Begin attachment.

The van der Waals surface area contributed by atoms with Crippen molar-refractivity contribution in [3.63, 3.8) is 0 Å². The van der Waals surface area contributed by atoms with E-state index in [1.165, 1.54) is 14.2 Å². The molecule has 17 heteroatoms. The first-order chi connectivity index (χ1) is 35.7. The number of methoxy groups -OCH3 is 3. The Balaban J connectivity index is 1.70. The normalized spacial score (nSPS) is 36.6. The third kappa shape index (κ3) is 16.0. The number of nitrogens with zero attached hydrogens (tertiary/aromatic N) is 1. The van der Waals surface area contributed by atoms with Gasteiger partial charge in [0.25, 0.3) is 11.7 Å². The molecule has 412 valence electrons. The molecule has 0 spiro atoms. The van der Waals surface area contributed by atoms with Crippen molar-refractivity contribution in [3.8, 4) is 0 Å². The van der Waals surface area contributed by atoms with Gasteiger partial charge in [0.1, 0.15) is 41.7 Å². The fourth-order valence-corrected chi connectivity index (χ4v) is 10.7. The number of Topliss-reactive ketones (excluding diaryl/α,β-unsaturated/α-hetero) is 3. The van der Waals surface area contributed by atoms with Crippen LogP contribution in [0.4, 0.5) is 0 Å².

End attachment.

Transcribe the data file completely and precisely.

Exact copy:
The van der Waals surface area contributed by atoms with Crippen molar-refractivity contribution in [3.63, 3.8) is 0 Å². The van der Waals surface area contributed by atoms with E-state index in [1.165, 1.54) is 14.2 Å². The molecule has 17 heteroatoms. The first-order chi connectivity index (χ1) is 35.7. The number of methoxy groups -OCH3 is 3. The Balaban J connectivity index is 1.70. The normalized spacial score (nSPS) is 36.6. The third kappa shape index (κ3) is 16.0. The number of nitrogens with zero attached hydrogens (tertiary/aromatic N) is 1. The van der Waals surface area contributed by atoms with Gasteiger partial charge in [0.25, 0.3) is 11.7 Å². The molecule has 412 valence electrons. The molecule has 0 spiro atoms. The van der Waals surface area contributed by atoms with Crippen molar-refractivity contribution in [3.8, 4) is 0 Å². The van der Waals surface area contributed by atoms with Gasteiger partial charge in [0.1, 0.15) is 41.7 Å². The fourth-order valence-corrected chi connectivity index (χ4v) is 10.7. The number of Topliss-reactive ketones (excluding diaryl/α,β-unsaturated/α-hetero) is 3. The van der Waals surface area contributed by atoms with Crippen LogP contribution in [0.4, 0.5) is 0 Å².